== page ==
Max Harmreduction 17 January 2012 - 4:17am

Foreigners should pay a premium to get Dutch cannabis, say 10 times what Dutch people pay. The reason coffeeshops exist is to protect experimenting youngsters, who may experiment with cannabis, from also experimenting with junk like heroin and the low life that sells it. That is worth the extra cost. Real prevention is priceless but I do not think that is what the politicians are aiming for. Is the aim still the same??? Max Harmreduction

Eddogg 14 January 2012 - 12:35am / USA

I sent an e-mail to Geert telling him he's going to cost his country around $25 Nillion a year if he did this...
Let's see what happens when A-Dam becomes a ghost town.

Mechele 12 January 2012 - 8:56pm / USA

Glad I went when I did, to bad all I have dreamed of since is making this an annual trip. Looks like that went out the window! Maybe one day I will find a reason to visit again, looks like my new vacation spot is California.

Xeno 30 December 2011 - 6:14am

Is there any chance that this Weed PASS nonsense will have the same fate as the ritual slaughter ban that was (supposedly) passed into law recently?

Alfonso M 30 December 2011 - 1:13am

What a shame. I used to visit for the freedom I enjoyed, using cannabis or not. The thing is I was free to consume or not and if I did, I wasn't frowned upon nor afraid, but if that changes... well... what a shame.

As usual, during terrible global economies, ultraconservatives win, because they provide a faux refuge but what really matters in the end is FREEDOM.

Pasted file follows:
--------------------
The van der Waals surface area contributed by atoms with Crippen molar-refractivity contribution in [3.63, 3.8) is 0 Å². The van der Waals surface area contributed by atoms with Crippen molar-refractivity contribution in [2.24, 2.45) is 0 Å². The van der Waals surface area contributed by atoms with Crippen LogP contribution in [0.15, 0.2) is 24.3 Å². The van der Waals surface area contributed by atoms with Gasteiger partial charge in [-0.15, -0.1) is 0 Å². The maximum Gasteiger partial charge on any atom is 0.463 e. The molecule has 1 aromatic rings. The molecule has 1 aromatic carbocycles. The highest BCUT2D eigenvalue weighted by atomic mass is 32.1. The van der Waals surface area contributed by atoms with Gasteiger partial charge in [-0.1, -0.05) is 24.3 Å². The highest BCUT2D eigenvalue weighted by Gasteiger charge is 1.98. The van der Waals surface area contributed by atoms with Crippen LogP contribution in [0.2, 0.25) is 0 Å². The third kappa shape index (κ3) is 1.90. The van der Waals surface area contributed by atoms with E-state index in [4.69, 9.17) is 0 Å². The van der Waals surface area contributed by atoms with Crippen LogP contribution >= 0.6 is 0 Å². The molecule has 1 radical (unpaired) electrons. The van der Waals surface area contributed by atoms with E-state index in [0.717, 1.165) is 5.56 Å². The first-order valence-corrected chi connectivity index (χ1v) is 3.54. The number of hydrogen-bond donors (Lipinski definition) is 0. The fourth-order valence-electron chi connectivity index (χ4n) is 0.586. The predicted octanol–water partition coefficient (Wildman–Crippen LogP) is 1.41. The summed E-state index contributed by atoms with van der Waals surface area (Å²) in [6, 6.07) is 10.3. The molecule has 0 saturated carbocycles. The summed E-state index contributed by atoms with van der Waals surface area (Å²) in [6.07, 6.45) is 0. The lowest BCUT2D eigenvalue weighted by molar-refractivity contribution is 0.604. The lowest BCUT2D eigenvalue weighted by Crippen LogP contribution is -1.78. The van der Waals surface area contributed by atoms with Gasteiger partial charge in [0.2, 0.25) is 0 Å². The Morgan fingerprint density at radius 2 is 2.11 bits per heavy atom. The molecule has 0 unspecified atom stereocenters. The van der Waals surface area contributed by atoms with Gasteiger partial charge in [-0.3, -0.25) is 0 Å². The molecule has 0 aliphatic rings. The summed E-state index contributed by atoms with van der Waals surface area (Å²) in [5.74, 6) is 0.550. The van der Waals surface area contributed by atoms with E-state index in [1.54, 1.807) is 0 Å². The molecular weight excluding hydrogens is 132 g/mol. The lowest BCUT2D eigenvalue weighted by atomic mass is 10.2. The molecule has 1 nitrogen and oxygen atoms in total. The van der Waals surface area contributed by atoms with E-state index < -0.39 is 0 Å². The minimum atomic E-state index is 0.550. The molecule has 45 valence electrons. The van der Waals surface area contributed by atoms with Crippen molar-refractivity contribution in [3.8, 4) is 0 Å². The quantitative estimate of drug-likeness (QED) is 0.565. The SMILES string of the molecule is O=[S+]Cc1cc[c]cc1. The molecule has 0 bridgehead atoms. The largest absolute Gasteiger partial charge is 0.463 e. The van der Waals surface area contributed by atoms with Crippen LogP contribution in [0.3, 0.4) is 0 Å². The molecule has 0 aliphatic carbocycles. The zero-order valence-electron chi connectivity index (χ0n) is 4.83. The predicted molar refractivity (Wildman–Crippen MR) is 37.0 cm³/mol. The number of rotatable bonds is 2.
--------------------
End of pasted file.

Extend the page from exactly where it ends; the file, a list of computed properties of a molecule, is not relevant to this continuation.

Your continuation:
alanposting 29 December 2011 - 11:59pm

I have lived in Amsterdam for mostly 8 years and have spent at least 500,000.00 Dollars during that time. This will be my last year....

Edward Davis 29 December 2011 - 8:46pm / United Kingdom

The hash-bars and the friendly tolerant atmosphere are the main reason I've spent nearly every summer holiday in Amsterdam or The Hague since 1986. I'm a rather highly paid engineer and when I'm not relaxing in a coffee shop I'm sitting in restaurants or buying gifts for family and friends. Your country has little else to offer me as there are no mountains or wild countryside. The 2000 - 2500 euros I used to spend per annum in Holland will now most likely be supporting businesses in Copenhagen, Denmark. Most of my friends feel the same.

Marco Marboni 29 December 2011 - 2:39pm / UK

Street dealers can't wait!!

emmitt mak 29 December 2011 - 12:40pm / US

I love Amsterdam and The Netherlands. I always will. I have spent six months there over the last 20 years, and loved every minute. I am sure that I will spend more time there, but I will miss the coffeeshop culture and the young people that it attracts.
I like to think that I can somewhat understand the issue from both sides having seen some pretty nasty behaviour from visitors while staying there. They come for the weed, but get in trouble because of the booze. That might drive me crazy too.
On the other hand, some value liberty over all other needs and desires, and that is something that I can totally relate to.
It should be interesting to see how it plays out.

John Meltorment 28 December 2011 - 5:43pm / USA

Thank you Netherlands for saving me so much money that I would have spent in your country. I have spent $60,000 in the last 10 years visiting your country & am no longer welcome at your coffeeshops??

Eddogg 5 January 2012 - 12:45pm / USA

Ditto, they're cheating the,selves put of euros.